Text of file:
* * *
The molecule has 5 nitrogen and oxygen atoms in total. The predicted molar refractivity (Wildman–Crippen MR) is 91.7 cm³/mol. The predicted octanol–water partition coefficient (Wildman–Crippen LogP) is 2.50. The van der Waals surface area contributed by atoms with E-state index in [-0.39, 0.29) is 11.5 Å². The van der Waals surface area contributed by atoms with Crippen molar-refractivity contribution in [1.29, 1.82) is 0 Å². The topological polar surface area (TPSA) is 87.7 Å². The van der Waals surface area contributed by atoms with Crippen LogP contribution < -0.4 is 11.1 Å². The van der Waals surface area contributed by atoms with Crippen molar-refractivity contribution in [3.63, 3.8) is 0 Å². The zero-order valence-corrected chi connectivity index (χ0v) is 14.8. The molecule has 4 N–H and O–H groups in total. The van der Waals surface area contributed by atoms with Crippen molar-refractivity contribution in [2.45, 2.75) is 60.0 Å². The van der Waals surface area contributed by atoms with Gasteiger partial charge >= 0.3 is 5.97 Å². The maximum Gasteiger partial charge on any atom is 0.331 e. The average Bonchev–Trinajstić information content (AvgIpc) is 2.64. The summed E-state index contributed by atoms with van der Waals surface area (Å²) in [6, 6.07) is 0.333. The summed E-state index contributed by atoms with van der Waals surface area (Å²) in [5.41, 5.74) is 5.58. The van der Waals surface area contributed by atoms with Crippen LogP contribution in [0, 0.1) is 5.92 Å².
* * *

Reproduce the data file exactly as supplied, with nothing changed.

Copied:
The molecule has 5 nitrogen and oxygen atoms in total. The predicted molar refractivity (Wildman–Crippen MR) is 91.7 cm³/mol. The predicted octanol–water partition coefficient (Wildman–Crippen LogP) is 2.50. The van der Waals surface area contributed by atoms with E-state index in [-0.39, 0.29) is 11.5 Å². The van der Waals surface area contributed by atoms with Crippen molar-refractivity contribution in [1.29, 1.82) is 0 Å². The topological polar surface area (TPSA) is 87.7 Å². The van der Waals surface area contributed by atoms with Crippen LogP contribution < -0.4 is 11.1 Å². The van der Waals surface area contributed by atoms with Crippen molar-refractivity contribution in [3.63, 3.8) is 0 Å². The zero-order valence-corrected chi connectivity index (χ0v) is 14.8. The molecule has 4 N–H and O–H groups in total. The van der Waals surface area contributed by atoms with Crippen molar-refractivity contribution in [2.45, 2.75) is 60.0 Å². The van der Waals surface area contributed by atoms with Gasteiger partial charge >= 0.3 is 5.97 Å². The maximum Gasteiger partial charge on any atom is 0.331 e. The average Bonchev–Trinajstić information content (AvgIpc) is 2.64. The summed E-state index contributed by atoms with van der Waals surface area (Å²) in [6, 6.07) is 0.333. The summed E-state index contributed by atoms with van der Waals surface area (Å²) in [5.41, 5.74) is 5.58. The van der Waals surface area contributed by atoms with Crippen LogP contribution in [0, 0.1) is 5.92 Å².